As the Legislature put the special session on a long recess and the state’s health department announced cost saving measures, the agency’s director spent Wednesday advocating in Tulsa for the approval of a cigarette tax.
“So the Legislature right now has struggled with the issue (cigarette tax) year in and year out,” said Terry Cline, secretary of Health and Human Services and commissioner of the Oklahoma State Department of Health.
“And part of that is, I’ll just speak candid, we have about 13 paid tobacco lobbyists working that cabinet. … They don’t care that it’s killing 7,000 Oklahomans every single year because it’s money in their pocket.
“Rather, that money is more important to them then our lives and the lives of our kids in the next generation. We are losing that argument.”
Cline’s comments came during a town hall at the Oklahoma Public Health Association’s annual conference in Tulsa on Wednesday afternoon. Some of the state’s top public health leaders discussed the future of Oklahoma residents’ health during a one-hour moderated panel.
On Wednesday morning, Oklahoma’s House speaker called for a recess until the Legislature can come back with a deal for the $215 million shortfall in the state’s budget.
The House was expected to vote on the proposed cigarette tax increase of $1.50 per pack on Wednesday, but that plan changed when it became clear it wouldn’t have enough votes to pass, The Oklahoman reported.
A cigarette tax was passed in the final days of the legislative session, but the Oklahoma Supreme Court ruled in August — the same month it was to go into effect — that the tax was unconstitutional.
The tax was estimated to bring in more than $200 million for the state’s budget.
Other speakers at the town hall included Bruce Dart, executive director of the Tulsa Health Department, and Gary Cox, executive director of the Oklahoma City-County Health Department.
The panel began by addressing a national study that placed Oklahoma as one of five unhealthiest states in the country in 2016.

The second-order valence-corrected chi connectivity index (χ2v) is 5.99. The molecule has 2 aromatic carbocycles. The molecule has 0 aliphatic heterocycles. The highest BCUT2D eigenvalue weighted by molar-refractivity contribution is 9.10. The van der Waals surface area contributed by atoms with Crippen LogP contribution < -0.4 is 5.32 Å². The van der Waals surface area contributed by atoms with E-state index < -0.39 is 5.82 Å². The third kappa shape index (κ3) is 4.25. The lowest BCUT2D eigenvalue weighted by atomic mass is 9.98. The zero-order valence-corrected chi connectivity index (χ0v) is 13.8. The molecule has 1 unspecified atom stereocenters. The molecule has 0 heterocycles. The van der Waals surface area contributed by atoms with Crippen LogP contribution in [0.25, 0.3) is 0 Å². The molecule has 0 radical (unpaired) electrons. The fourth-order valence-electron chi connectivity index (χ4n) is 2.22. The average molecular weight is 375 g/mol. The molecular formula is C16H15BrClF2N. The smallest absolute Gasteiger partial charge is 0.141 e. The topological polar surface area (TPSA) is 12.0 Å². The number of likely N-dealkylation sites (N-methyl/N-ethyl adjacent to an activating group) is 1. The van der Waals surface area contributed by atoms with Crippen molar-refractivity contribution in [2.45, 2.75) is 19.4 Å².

Cline and other speakers pointed to the health benefits of upping the price on a pack of cigarettes.
“Of course we care about the funding from state government, but we are concerned primarily about people’s health, improving people’s health and so there are huge gains in that policy change for our state,” Cline said. “If you can increase the price by $1.50, then we’ll have 30,000 adults who are current smokers, will quit.
“Just too expensive to smoke, so they’ll quit. We’ll have about 28,000 young people who will choose not to pick up the cigarette habit because it’s too darn expensive.”
Cox said from a health perspective, the cigarette tax would be the ideal solution.
“To fill the budget shortfall, that tobacco tax would be a great first step,” he said. “You think it would kinda be an automatic.”
Cline ended the discussion by requesting people in attendance to take action.
“You’re going to be sending emails to the Legislature, to people that you know, and say, ‘Raise the price of a pack of cigarettes by $1.50. It will save lives in the state. Please stop playing games,'” Cline said. “We need to stop playing games with people’s lives. So that’s what we want.”
Health department announces money saving measures
At the same time of the town hall, the Oklahoma State Department of Health announced agency personnel would be taking an unpaid furlough day during each two-week pay cycle starting Oct. 30.
“Since federal funds are nearly 60% of the OSDH budget, reductions in federal funds at the same time we are experiencing state budget shortfalls make for a perfect storm,” said Julie Cox-Kain, OSDH Senior Deputy Commissioner, in a statement.
The measure affects only employees making more than $35,000 per year.
The agency, which reported an almost 30 percent decrease in its budget since 2009, is taking the measure because of an estimated $10 million budget shortfall.
The health department also announced it is preparing a voluntary out offer to reduce staffing levels statewide.